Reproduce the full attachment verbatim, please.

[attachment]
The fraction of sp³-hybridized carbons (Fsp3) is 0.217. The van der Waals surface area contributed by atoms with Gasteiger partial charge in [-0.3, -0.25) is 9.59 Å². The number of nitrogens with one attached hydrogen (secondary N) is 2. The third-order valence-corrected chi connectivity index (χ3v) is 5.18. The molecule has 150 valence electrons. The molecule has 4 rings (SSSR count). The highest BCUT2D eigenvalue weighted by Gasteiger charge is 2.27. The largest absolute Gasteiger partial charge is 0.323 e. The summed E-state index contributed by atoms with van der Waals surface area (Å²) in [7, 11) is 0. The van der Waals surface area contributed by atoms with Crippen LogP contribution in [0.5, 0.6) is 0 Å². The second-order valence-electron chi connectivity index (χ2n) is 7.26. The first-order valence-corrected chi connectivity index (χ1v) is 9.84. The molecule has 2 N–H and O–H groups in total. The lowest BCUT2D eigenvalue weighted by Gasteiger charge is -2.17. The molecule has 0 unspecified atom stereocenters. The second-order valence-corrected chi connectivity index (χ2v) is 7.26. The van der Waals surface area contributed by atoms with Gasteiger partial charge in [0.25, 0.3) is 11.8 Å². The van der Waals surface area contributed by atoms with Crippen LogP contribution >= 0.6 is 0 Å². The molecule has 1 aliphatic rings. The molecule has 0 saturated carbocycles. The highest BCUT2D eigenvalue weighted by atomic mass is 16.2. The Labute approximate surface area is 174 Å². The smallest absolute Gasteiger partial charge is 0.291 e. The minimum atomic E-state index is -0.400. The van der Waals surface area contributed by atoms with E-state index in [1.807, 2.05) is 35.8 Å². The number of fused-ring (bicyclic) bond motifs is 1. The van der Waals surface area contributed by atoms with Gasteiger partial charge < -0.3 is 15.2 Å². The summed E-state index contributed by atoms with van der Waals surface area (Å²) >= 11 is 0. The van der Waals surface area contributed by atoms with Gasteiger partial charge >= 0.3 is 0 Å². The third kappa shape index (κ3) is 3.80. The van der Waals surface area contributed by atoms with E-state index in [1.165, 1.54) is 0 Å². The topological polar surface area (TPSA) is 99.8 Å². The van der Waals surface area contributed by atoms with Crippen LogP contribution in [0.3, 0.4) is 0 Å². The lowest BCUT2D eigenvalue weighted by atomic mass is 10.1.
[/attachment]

The fraction of sp³-hybridized carbons (Fsp3) is 0.217. The van der Waals surface area contributed by atoms with Gasteiger partial charge in [-0.3, -0.25) is 9.59 Å². The number of nitrogens with one attached hydrogen (secondary N) is 2. The third-order valence-corrected chi connectivity index (χ3v) is 5.18. The molecule has 150 valence electrons. The molecule has 4 rings (SSSR count). The highest BCUT2D eigenvalue weighted by Gasteiger charge is 2.27. The largest absolute Gasteiger partial charge is 0.323 e. The summed E-state index contributed by atoms with van der Waals surface area (Å²) in [7, 11) is 0. The van der Waals surface area contributed by atoms with Crippen LogP contribution in [0.5, 0.6) is 0 Å². The second-order valence-electron chi connectivity index (χ2n) is 7.26. The first-order valence-corrected chi connectivity index (χ1v) is 9.84. The molecule has 2 N–H and O–H groups in total. The lowest BCUT2D eigenvalue weighted by Gasteiger charge is -2.17. The molecule has 0 unspecified atom stereocenters. The second-order valence-corrected chi connectivity index (χ2v) is 7.26. The van der Waals surface area contributed by atoms with Gasteiger partial charge in [0.25, 0.3) is 11.8 Å². The van der Waals surface area contributed by atoms with Crippen LogP contribution >= 0.6 is 0 Å². The molecule has 1 aliphatic rings. The molecule has 0 saturated carbocycles. The highest BCUT2D eigenvalue weighted by atomic mass is 16.2. The Labute approximate surface area is 174 Å². The smallest absolute Gasteiger partial charge is 0.291 e. The minimum atomic E-state index is -0.400. The van der Waals surface area contributed by atoms with E-state index in [1.807, 2.05) is 35.8 Å². The number of fused-ring (bicyclic) bond motifs is 1. The van der Waals surface area contributed by atoms with Gasteiger partial charge < -0.3 is 15.2 Å². The summed E-state index contributed by atoms with van der Waals surface area (Å²) >= 11 is 0. The van der Waals surface area contributed by atoms with Gasteiger partial charge >= 0.3 is 0 Å². The third kappa shape index (κ3) is 3.80. The van der Waals surface area contributed by atoms with E-state index in [1.165, 1.54) is 0 Å². The topological polar surface area (TPSA) is 99.8 Å². The van der Waals surface area contributed by atoms with Crippen LogP contribution in [0.3, 0.4) is 0 Å². The lowest BCUT2D eigenvalue weighted by atomic mass is 10.1.